As a social worker, you learn a lot about your clients. (Or participants, patients, frenemies…whatever we’re calling them this week.) You know about their childhood, their family history, their medical conditions, their friends, religion, favorite TV shows, and, quite often, more about their sexual practices than you care to.
What do they know about you? If Pee-Wee’s Playhouse social work school taught me correctly, nothing.
Well, not quite nothing. They get to know your name, and whether or not you’re licensed. Everything else, they have to pick up for themselves. How old do you look? Are you wearing a wedding ring? If you’ve hit the jackpot and actually have an office, are there pictures of your children?
When they inevitibly ask for more information, you are to give them a careful, smug knowing smile, and ask, “What meaning does that have for you?”
Then duck as they try to punch you. Because damn, is that ever obnoxious.
Some information, you don’t want to give up. I’m on board with that. Do I want to give my volatile clients with anger management issues my home address, along with a schedule indicating the hours that I’ll be there alone? Probably not. (Not again, anyway.) But it’s natural for people to have questions.
Often, people are getting at something with these questions. “Do you have children?” is probably the best example. I look young. Clients know that I went to graduate school, and assume that I didn’t start early in terms of popping out babies.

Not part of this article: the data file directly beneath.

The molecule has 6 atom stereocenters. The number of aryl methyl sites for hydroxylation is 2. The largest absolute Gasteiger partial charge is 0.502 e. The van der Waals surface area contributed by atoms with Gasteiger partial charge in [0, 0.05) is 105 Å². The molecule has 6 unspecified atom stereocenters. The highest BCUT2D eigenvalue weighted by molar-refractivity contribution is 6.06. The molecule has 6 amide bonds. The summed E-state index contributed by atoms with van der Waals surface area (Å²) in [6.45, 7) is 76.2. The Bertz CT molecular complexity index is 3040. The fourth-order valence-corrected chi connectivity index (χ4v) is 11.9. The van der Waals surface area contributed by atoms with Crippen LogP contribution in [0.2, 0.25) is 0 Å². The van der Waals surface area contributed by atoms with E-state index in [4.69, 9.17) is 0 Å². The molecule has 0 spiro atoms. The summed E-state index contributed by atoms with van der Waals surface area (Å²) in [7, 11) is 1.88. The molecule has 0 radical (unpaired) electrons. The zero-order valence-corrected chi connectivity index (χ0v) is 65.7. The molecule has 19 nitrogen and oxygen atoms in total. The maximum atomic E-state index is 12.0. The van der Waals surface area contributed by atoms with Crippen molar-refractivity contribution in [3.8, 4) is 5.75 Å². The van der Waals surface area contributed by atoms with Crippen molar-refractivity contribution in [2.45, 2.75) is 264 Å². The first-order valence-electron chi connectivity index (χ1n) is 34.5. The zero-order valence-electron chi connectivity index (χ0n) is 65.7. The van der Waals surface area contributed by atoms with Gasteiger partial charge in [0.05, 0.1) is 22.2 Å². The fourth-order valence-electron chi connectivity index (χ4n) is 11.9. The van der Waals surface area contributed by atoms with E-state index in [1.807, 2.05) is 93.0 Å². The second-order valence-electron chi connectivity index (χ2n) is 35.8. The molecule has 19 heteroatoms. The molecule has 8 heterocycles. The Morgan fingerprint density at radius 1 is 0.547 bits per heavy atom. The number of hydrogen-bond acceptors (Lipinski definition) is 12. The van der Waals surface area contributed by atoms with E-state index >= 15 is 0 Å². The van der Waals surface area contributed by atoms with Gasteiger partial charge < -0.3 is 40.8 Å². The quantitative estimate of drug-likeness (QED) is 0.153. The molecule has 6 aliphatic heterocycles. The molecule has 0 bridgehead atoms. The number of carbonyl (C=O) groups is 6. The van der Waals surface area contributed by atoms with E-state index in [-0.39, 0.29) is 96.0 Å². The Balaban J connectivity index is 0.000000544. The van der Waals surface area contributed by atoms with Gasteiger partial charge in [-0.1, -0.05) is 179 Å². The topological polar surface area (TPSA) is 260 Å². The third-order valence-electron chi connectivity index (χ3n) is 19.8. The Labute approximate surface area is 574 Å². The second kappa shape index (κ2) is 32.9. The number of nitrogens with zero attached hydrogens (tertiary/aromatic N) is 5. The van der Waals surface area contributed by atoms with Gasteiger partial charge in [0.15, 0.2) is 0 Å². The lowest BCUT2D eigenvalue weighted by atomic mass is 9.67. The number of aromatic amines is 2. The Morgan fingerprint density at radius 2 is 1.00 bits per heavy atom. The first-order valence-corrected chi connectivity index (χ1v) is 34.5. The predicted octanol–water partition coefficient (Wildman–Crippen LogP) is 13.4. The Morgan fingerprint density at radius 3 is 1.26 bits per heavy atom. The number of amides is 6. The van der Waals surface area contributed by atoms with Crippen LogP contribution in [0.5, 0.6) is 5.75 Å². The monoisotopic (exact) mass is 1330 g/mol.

Because of this, “Do you have kids?” frequently comes out as, “You don’t have kids, do you? How can you tell me how to raise mine?”
How, you ask? I have a Master’s in social work. I’ve studied child development. Not having one’s own children doesn’t mean that one doesn’t have experience with children. Also, one of us is court-mandated to receive parent training, and it isn’t me. Having children doesn’t make you a parenting expert. I bought a skateboard when I was 13. It’s still in my dad’s garage. Does this mean I can compete in the X-Games?
Some people have other motives. When I was interning, and doing home visits with senior citizens, they always wanted to know about me. Not to be nosy (well, to be nosy a little bit) but because they were in their late 80s and I reminded them of their grandkids. They wanted to impart their words of wisdom.
“You’re what, 24? Don’t get married too soon. You finish college. Men hold you back.”
“Buy a house as soon as you can. I’ve been paying rent on this apartment for 40 years, I should own the building.”
“You know, you’re pretty sexy, you should try wearing skirts more.”
OK, that last one was weird.
A lot of people also just want to make conversation. They’re self-conscious constantly talking about themselves, and they ask about me to be polite. Asking whether or not I live in the Bronx might not indicate that they think we’re from different worlds, it might just be them asking if I have a long commute ahead.
I’ve heard plenty of workers try to relate to their clients, particularly with, “Oh, I have kids, I know how it is.” There certainly are shared experiences that can bring us a deeper understanding of what a client is going through. But is parenting, or marriage, or living in a certain borough, really a universal experience? There are so many variables involved in this life that it’s impossible to truly match what someone else is going through.
Now if you’ll excuse me, I have to get to training. The X-Games await.